Bless Me Ultima
Two standing points from the image of my copy, Bless Me Ultima —
- $12, Arizona State textbook store price tag.
- Still have a copy from undergraduate studies.
Pull quote from the back cover of the academic version of the book?
“You just have to sit down and write, write, write, and write…”
I loved his seasonally inspired, magical realism series, set in Albuquerque, as it was a town I knew, once. It is a landscape that I understand, if it isn’t really “home” for me.
How does landscape and current environment shape both a person and then, reflect in that person’s culture?
Part of my New Mexico education — last year of high school, sparse semesters of college and some hard times — that was shaped by the landscape, more so than, say, time in Austin.
The biggest rational problem I have with some magical realism is the way the unreal world is connected to the current consensual reality. Dream, myths, vague memories of what might’ve been, the unreal world of ghosts and phantasms, greater than anything we can all know?
With magical realism, that becomes a slippery slope, especially for an author, or in this example, an author-reader relationship. The relationship from author to reader is implied by my act, as a reader, of picking up the book and reading.
There is an amazing and stark beauty to the New Mexico highlands, breathtaking in its own right, rugged, old bones of mountains that have been there for a mighty long time, gradually worn by time. Mountains that are care-worn, like that fabled, old pair of blue jeans.
The four directions of the llano met in me, and the white sun shone on my soul. Page 17.
Invoking the sounds and smells of the high prairie, then the touch of magic that, for me, comes from Northern Europe, liberally intertwining a clear sense of love language, as there’s the poet’s fine ear — and hand — at work, melodically mixing the language. Languages as there’s a heavy dose of Mexican (Spanish) in the text. Lyrical and soaring, the pagan roots are obvious to me.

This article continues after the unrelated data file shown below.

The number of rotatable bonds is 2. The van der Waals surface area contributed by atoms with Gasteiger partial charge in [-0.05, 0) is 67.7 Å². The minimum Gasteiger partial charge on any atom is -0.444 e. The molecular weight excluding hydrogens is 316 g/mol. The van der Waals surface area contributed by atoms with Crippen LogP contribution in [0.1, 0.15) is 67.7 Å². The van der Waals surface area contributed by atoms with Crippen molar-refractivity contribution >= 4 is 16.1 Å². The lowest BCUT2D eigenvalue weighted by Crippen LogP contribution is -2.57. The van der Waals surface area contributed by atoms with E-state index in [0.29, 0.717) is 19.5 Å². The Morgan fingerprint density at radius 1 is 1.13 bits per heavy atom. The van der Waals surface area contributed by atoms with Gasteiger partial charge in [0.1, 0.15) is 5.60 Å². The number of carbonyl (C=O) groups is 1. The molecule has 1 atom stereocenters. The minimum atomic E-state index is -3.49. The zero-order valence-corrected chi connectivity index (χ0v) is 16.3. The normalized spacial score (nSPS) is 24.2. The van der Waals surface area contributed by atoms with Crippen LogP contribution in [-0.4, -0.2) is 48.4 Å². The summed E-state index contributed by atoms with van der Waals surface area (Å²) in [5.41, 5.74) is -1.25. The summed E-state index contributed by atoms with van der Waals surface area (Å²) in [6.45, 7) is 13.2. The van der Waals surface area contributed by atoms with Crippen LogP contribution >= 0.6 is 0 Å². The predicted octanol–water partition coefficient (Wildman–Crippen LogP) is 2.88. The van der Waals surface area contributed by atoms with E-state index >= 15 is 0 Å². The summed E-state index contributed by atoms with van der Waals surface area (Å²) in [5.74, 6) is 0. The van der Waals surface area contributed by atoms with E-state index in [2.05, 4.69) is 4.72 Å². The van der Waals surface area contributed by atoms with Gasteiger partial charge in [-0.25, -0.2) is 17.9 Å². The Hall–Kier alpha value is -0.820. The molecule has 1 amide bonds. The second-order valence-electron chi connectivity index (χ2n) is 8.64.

It also, if I recall correctly, was the first novel I read that clearly crossed mythic boundaries, as,in, borrowed from more than mythos to explain a metaphysical underpinning element.
After I wrote that, I looked at it, and thought, “it’s so nice not having to back up statements with empirical evidence. Leave that to the sad academics.
But as an example of cross cultural elements? An early appearance of that ghost?
It is la llorona, my brothers cried in fear, the old witch who cries along the river banks and seeks the blood of boys and men to drink! Page 30.
There was an ongoing reference to “The River of Carp,” and that reminded me, downtown San Antonio, one warm afternoon, seeing two or three giant carp in the clear, shallow acequia waters.
The myths are intwined with the land – and waters of the lands – forever linked.
God was not always forgiving. He made laws to follow and if you broke them you were punished. The Virgin always forgave. Page 45.
Bits and pieces of my own, personal mythology come back now.
We are the giants who are dying… page 59.
Norse mythology? Maybe I listen to too much opera.
“You must understand that when anybody, bruja or curandera, priest or sinner, tampers with the fate of a man that sometimes a chain of events is set into motion over which no one will have ultimate control. You must be willing to accept this responsibility.” Page 79.